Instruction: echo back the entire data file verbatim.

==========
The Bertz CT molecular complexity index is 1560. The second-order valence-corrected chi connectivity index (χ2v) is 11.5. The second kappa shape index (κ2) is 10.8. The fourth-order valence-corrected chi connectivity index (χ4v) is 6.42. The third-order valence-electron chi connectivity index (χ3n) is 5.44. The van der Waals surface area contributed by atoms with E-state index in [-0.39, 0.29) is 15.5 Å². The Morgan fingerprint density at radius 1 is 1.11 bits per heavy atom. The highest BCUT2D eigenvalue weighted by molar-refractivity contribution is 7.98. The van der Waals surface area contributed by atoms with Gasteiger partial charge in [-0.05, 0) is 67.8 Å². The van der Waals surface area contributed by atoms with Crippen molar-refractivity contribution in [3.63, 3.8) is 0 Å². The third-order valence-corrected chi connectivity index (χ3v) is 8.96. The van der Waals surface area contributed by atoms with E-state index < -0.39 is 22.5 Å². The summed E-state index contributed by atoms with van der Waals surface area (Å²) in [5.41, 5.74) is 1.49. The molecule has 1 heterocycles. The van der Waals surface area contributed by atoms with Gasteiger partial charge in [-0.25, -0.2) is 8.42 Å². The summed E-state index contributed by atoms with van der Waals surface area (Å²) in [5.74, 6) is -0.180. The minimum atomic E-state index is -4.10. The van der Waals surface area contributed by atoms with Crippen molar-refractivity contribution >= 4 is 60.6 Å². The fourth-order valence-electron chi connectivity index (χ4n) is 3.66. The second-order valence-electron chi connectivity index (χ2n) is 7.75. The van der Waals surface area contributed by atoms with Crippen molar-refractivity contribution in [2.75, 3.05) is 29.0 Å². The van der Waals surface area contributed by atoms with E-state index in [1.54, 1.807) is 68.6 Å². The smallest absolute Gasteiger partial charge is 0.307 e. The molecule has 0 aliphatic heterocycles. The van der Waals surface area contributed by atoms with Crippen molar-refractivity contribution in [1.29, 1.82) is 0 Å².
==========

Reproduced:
The Bertz CT molecular complexity index is 1560. The second-order valence-corrected chi connectivity index (χ2v) is 11.5. The second kappa shape index (κ2) is 10.8. The fourth-order valence-corrected chi connectivity index (χ4v) is 6.42. The third-order valence-electron chi connectivity index (χ3n) is 5.44. The van der Waals surface area contributed by atoms with E-state index in [-0.39, 0.29) is 15.5 Å². The Morgan fingerprint density at radius 1 is 1.11 bits per heavy atom. The highest BCUT2D eigenvalue weighted by molar-refractivity contribution is 7.98. The van der Waals surface area contributed by atoms with Gasteiger partial charge in [-0.05, 0) is 67.8 Å². The van der Waals surface area contributed by atoms with Crippen molar-refractivity contribution in [3.63, 3.8) is 0 Å². The third-order valence-corrected chi connectivity index (χ3v) is 8.96. The van der Waals surface area contributed by atoms with E-state index < -0.39 is 22.5 Å². The summed E-state index contributed by atoms with van der Waals surface area (Å²) in [5.41, 5.74) is 1.49. The molecule has 1 heterocycles. The van der Waals surface area contributed by atoms with Gasteiger partial charge in [-0.25, -0.2) is 8.42 Å². The summed E-state index contributed by atoms with van der Waals surface area (Å²) in [5.74, 6) is -0.180. The minimum atomic E-state index is -4.10. The van der Waals surface area contributed by atoms with Crippen molar-refractivity contribution >= 4 is 60.6 Å². The fourth-order valence-electron chi connectivity index (χ4n) is 3.66. The second-order valence-electron chi connectivity index (χ2n) is 7.75. The van der Waals surface area contributed by atoms with Crippen molar-refractivity contribution in [2.75, 3.05) is 29.0 Å². The van der Waals surface area contributed by atoms with E-state index in [1.54, 1.807) is 68.6 Å². The smallest absolute Gasteiger partial charge is 0.307 e. The molecule has 0 aliphatic heterocycles. The van der Waals surface area contributed by atoms with Crippen molar-refractivity contribution in [1.29, 1.82) is 0 Å².